The most common type of stress fracture, a Navicular Stress Fracture often occurs in athletes involved in sprinting or jumping sports. The navicular bone helps to maintain the inner part of the arch of the foot and sits next to the talus bone, on top of the calcaneus bone. Treatment frequently involves rest for 6-8 weeks, with a gradual return to sport or activity. In more severe cases, surgery may be necessary.
What is it?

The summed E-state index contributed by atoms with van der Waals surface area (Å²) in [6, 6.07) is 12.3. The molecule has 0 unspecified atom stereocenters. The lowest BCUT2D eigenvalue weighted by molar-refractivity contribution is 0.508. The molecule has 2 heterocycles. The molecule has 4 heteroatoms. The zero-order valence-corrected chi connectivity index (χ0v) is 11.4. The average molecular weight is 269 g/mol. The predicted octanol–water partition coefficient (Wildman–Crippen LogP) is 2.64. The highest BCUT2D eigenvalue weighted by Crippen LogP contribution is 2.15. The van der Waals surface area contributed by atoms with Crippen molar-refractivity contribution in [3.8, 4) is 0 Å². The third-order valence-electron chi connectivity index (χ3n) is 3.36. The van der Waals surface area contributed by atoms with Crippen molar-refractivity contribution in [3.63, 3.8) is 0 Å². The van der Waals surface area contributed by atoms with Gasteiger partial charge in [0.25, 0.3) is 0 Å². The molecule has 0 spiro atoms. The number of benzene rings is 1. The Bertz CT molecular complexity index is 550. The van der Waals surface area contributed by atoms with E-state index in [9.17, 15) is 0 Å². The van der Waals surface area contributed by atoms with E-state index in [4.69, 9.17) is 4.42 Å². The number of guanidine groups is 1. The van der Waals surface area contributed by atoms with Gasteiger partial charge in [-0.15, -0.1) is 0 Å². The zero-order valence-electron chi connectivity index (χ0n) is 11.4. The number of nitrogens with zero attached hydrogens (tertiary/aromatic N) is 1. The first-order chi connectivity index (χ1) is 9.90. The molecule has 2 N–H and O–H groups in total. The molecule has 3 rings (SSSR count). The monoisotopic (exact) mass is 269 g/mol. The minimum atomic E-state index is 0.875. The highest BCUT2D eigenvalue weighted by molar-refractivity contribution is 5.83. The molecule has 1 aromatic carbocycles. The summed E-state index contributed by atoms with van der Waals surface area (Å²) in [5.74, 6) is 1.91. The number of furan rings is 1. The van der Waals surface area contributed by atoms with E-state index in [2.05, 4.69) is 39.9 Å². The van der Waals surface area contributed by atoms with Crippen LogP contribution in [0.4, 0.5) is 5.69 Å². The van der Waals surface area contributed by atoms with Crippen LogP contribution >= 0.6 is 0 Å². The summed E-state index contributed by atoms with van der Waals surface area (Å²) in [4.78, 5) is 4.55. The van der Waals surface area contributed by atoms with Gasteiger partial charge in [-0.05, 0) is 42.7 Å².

A Navicular Stress Fracture is a small crack in the navicular bone, which helps to maintain the inner part of the arch of the foot.
Common Signs & Symptoms:
Common Symptoms include pain in the mid-foot which worsens with weight-bearing and tender spots on top of the foot at the navicular bone. Pain may further emerge along the inner arch of the foot.
Common Assessments: Assessment for a Navicular Stress Fracture includes evaluating pain levels and location, identifying tenderness with the application of direct pressure to the area, strength and range of motion testing, and often, an X-ray will confirm the diagnosis.
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